There is no end to claims about the health benefits of red wine, with studies saying that drinking in moderation can do everything from lower your cholesterol to helping you manage type two diabetes. But, is any of this true?
While these studies focus on the antioxidants and chemicals present in red wine and their potential benefits, it is still worth remembering that a healthy diet involves low or no alcohol consumption. Senior Dietician at the British Heart Foundation, Victoria Taylor, says: “Other foods – including grapes, blueberries and strawberries – provide antioxidants without the negative effects of alcohol.”
However, if you are partial to a tipple after a long day, the evidence does support that a glass of red wine is a healthier option than hard spirits or beer. While these latter options are either calorific, or often drank with sugary soft drinks, the antioxidants present in red wine have been shown by decades of research to provide a variety of health benefits.
The primary beneficial compunds in red wine are present due to the use of their dark antioxidant-rich skin in the fermentation process – Polyphenol antioxidants, in particular resveratrol.
Polyphenols are strong antioxidants, which function to reduce the “oxidative stress” that occurs naturally within our body’s cells and has been linked to dementia diseases, as well as cancer, diabetes, and poor gut health.
Resveratrol is a form of antioxidant that is associated with better heart health, with higher levels of the chemical associated with anti-inflammatory effects that help treat cancers and other diseases.
Consuming these antioxidants is considered to be the main health benefit of drinking red wine, and can be added to your diet by eating more dark-skinned berries. However, the following are the five main benefits you might see from having a glass of red each day.
- Better gut health
The Mediterranean diet has long been lauded as a natural, healthy, way of eating – but that glass of wine could actually be helping the microbes in your gut process and break down food into helpful nutrients. A 2018 study found that polyphenols in red wine and grapes contribute to a healthy gut by improving the condition of the gut microbiata.
Though still an area of intense research, a 2016 study suggested that the changes made by the chemical compounds in red wine could even, indirectly, reduce the risk of heart disease.
- Better cancer outcomes
Before mentioning the benefits of red wine to cancer patients, it is important to know that drinking alcohol has long been linked to causing a wide variety of cancers such as liver and oral cancers – so drinking a glass of red cannot be considered a healthy precaution.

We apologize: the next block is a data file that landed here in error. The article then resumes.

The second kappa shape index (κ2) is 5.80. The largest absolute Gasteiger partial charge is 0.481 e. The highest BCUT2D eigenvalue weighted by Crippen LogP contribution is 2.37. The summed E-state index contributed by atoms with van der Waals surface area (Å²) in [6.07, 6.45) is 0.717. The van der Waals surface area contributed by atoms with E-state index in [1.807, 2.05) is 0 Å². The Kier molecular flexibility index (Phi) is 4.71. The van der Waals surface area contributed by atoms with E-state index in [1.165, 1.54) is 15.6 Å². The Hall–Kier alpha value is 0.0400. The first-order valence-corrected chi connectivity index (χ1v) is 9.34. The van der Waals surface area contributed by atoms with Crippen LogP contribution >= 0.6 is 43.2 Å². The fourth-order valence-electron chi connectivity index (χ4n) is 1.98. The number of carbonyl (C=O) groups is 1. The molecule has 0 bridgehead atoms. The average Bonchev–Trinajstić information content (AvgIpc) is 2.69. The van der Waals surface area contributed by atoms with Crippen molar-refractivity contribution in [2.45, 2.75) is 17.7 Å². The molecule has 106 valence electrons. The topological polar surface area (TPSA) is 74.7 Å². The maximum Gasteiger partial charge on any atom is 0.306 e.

However, drinking red wine has been shown to have beneficial effects for some people living with cancer. A 2019 study found a link between red wine consumption and better outcomes for prostate cancer patients, while red’s resveratrol is known to prevent the dangerous cell multiplication typical of cancer, while also reducing the spread to other cells.
A 2018 study found that older people who did not drink red wine were more likely to develop a neurodegenerative disease like Alzheimer’s or Parkinson’s. The study’s authors suggest that polyphenols and other compounds like resveratrol in wine can reduce inflammation and alter the processes which lead to dementia.
Analysis of 143 studies found that light to moderate alcohol intake, especially wine, was linked to a reduced risk of dementia and cognitive decline in older adults.
- Better management of Type Two diabetes
Research has shown that drinking a glass of red wine could help people living with Type Two diabetes manage their blood sugar levels, with study participants seeing a “moderate” decrease in overall risk to their physical health.
Researchers proposed that the ethanol present in wine help the body to better process sugars, though people with diabetes are advised to speak to their doctor about managing their condition.
- Better blood pressure and heart health
We all love to think a glass of wine will calm our nerves, but there might be some truth in it. The antioxidant resveratrol is thought to reduce blood pressure while increasing levels of good cholesterol in the blood, helping maintain our heart health and lower risks of heart attack and disease.
However, excess drinking can cause arrhythmia and high blood pressure, so necking a few bottles of bordeaux is likely to do more harm than good to your health.
Should I add red wine to my diet?
As with all things, moderation is key. If you are not already an alcohol drinker but want to improve the amount of antioxidants in your diet, you are likely better off eating more red grapes and blueberries.
However, if you drink in moderation and want to help your personal health, making red wine your tipple of choice could be a good idea. In a recent survey of the most popular alcoholic drinks published by King’s College professor Tim Spector, red wine easily topped the list as the healthiest booze choice.
Professor Spector said: “I would not advise people who do not drink alcohol to take it up, but this evidence could help people decide the healthiest options for drinking in moderation.
“Lately, artisanal cider has had a boom in popularity, rather like craft beer, so many people might enjoy drinking it with their health in mind. Red wine has a lot of evidence linking it with heart benefits, although this is still debated, as is the perfect amount.”